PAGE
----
The political and media world is abuzz today over news that Stephen Colbert may throw his hat in the ring as a write-in candidate in next week’s primary in his native South Carolina and beyond. This came after a poll found him edging Jon Huntsman 5 percent to 4 percent. Two nights ago on the Colbert Report, the host took note of that and promised an “important announcement” on Thursday. The world quaked. Remember, he has formed his own, well-financed (with donations) Super Pac and already had some fun using the dough.
Last night, in a brilliant — and very educational move — he announced that he was forming an exploratory committee for a race for president, but he had one problem: that Super PAC. About the only restriction they bring is the candidate can not consult with its managers. So Colbert on the air signed over control of the PAC to … Jon Stewart! Of course, he promised not to consult with him at all. His expert lawyer testified that this was perfectly legal. The PAC may start spending for ads in South Carolina right away.
Even if his candidacy does not happen, Colbert has already provided a real "teaching moment" for millions of viewers.
Well, most may have forgotten but Stephen has been down this road before. In fact, my book on the 2008 campaign, Why Obama Won, kicks off with the riotous episode. This was pre-PAC, but still made a mockery of things.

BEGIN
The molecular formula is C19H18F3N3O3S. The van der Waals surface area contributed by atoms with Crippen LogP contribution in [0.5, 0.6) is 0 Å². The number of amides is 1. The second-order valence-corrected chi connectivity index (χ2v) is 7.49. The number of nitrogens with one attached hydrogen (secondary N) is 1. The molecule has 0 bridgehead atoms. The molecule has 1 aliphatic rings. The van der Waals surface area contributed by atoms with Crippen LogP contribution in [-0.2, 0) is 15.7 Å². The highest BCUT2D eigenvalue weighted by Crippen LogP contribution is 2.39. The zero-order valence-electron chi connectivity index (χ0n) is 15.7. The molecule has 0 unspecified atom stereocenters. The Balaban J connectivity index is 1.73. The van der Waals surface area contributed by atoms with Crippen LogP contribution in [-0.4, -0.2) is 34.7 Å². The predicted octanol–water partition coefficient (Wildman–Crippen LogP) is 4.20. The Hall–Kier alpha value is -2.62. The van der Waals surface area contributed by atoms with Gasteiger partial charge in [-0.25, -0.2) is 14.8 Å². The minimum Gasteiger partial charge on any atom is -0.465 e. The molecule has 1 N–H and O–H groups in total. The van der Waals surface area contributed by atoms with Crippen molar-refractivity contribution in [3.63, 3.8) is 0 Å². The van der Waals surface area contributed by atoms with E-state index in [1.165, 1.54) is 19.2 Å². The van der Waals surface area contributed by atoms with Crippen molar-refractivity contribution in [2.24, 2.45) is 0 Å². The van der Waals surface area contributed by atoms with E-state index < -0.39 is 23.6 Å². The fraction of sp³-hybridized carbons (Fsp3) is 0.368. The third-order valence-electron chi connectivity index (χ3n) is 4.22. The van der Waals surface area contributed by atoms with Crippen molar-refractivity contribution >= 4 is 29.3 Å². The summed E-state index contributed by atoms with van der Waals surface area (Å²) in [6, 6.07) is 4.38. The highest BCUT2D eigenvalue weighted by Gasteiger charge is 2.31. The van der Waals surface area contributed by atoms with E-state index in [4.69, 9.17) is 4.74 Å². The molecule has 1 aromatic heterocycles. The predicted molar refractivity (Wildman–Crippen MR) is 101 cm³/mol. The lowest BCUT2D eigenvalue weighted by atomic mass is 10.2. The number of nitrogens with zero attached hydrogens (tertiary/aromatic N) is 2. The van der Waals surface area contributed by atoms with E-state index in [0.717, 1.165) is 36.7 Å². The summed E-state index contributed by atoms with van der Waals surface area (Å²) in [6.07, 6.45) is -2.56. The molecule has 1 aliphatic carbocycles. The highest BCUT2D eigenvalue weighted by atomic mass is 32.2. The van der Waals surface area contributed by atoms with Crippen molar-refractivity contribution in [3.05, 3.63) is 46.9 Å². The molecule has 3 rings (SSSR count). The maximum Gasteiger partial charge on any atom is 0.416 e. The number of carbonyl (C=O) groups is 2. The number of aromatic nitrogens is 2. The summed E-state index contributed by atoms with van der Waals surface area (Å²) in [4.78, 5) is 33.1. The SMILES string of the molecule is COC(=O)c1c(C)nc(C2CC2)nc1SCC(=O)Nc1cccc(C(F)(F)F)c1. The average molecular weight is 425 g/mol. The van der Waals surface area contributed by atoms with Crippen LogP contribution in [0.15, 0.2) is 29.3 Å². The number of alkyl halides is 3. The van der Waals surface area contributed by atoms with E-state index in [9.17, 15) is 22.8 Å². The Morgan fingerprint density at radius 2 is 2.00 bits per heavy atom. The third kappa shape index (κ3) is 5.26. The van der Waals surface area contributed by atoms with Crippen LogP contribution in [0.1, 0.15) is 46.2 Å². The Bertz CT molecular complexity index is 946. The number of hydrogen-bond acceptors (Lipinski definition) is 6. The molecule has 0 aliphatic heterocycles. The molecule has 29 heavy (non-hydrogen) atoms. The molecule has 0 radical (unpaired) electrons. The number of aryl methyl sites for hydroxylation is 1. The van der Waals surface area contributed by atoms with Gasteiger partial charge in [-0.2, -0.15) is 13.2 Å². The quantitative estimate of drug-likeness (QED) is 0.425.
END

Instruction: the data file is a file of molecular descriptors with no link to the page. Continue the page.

He had started the excitement during an appearance on Larry King’s show in October 2007 to promote his new book, I Am America (And So Can You). The Comedy Central star was accused by the host of using the book as a platform to run for president. Colbert happily confirmed this, saying that he would likely seek the nomination from both parties. When King said this was a “cop out,” Colbert said that it actually demonstrated true “courage” because “I could lose twice.”
Likely he would launch his grassroots crusade in his native state, South Carolina, as a “favorite son.” Colbert refused to knock any of his competitors, but did allow that Fred Thompson’s campaign slogan should be, “Do Not Disturb.” He pointed out that Mike Huckabee had already offered him the veep spot if the former Arkansas governor got the GOP nomination.
Soon, a major South Carolina public TV station offered Colbert airtime to officially announce his candidacy. The Colbert bump kept growing when, on October 14, Maureen Dowd turned over her New York Times column to him for the day. Colbert revealed, “While my hat is not presently in the ring, I should also point out that it is not on my head. So where’s that hat?”